The combat with the magic system works great in the first portion of the game, the enemies are fine tuned enough that they require skill to avoid their attacks, and aren’t too fat with health. It did not feel like the bosses were designed with a healthy attitude. One like, “hey, how can I use the systems I gave the player in a fun and challenging way that relies on their own skill?” Instead, we got the usual mentality rearing its ugly head of “Fuck you, player.” Every boss is a fat sponge of HP with mechanics that stop all your moves or learned abilities resorting to one possible play: mash attack and dodge attacks. Though sometimes you can’t, because of that aforementioned limit to stamina, and bosses react by throwing out multiple attacks and projectiles that cannot be fully dodged. This detracts immensely from the experience. The latter half of the game turns into a chore by spiting me for playing by purposefully crippling my character.

Which is a shame to be honest because that initial moment of first starting the game, of being unsure where to go, and slowly learning what you had to do, it had echoes of greatness to it. And as you explored finding hidden chests, you’d get those bangs of dopamine, the thrill of being proved right that there was something tucked away! But then you started to fight enemies, and after the fifth cowardly enemy, you started to take offense to the design. You have to be aggressive but you constantly get punished for it. You collect all three magical items and then find yourself going, “what now?” and the game also tells you that. And then when you do find out, it turns the game into a giant chore. I don’t feel any accomplishment or pride that I got past that section. I feel annoyed, you purposefully wasted my time. That whole section was filler because you don’t know how to end your game.

Then I learn of the secrets. Of how if I listen to this random wind chime, I can figure out directional inputs on the d-pad, and input a random string of d-pad commands to summon a treasure chest, or to open doors. Of the game leading me to a hidden website link, where I can download an audio file which can then be run through an audio spectrum analysis program to find a hidden message. I have to analyze the random scribblings on the wall to find a code. Pardon me to all them politically accurate words, and apologies to the autistic community in advance, and all those with legitimate mental issues, but… How retardedly autistic did this developer get? You poured all that time and effort into designing something like that but you can’t be bothered to create a fun combat system beyond three strikes? You can’t be bothered to fine tune the bosses to such an extent as you fine tuned those secrets?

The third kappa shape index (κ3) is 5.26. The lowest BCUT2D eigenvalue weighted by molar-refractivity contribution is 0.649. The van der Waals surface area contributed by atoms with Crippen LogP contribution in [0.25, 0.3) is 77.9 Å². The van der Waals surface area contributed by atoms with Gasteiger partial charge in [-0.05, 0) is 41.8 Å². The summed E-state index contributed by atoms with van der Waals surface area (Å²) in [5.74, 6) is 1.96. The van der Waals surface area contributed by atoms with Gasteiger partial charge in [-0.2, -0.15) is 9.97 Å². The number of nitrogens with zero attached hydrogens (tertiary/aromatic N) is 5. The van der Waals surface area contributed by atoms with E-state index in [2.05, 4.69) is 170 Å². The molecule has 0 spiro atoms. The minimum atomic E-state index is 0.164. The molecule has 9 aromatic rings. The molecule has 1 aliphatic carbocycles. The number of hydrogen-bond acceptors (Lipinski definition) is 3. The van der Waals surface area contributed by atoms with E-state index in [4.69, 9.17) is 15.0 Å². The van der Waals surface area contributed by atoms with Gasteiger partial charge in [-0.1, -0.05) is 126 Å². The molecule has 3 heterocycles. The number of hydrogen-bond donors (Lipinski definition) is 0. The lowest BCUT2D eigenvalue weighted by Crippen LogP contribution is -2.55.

Apparently that shape on the wall is a d-pad combination, but following the line and pressing the directions regardless of starting point do nothing.

This is another one of those Game Pass games that got the Microsoft treatment where they influence positive reviews of the game. It’s a 6/10 game at best, and the nostalgia is what helps keep the rose colored glasses on so you can’t see the ocean of red flags. If I didn’t consider the later portion of the game, and maybe if the puzzles didn’t require a savant or autistic mind to normally solve, pardon my bluntness, it would be a much better experience. And if the bosses had their health meters tweaked, and their damage lowered, it would be a better game. It took me 13 hours to get to the final boss and explore much of the world (9/12 hidden secrets and half of the fairies), and if the boss wasn’t such a health sponge, I’d give it another go until I beat it.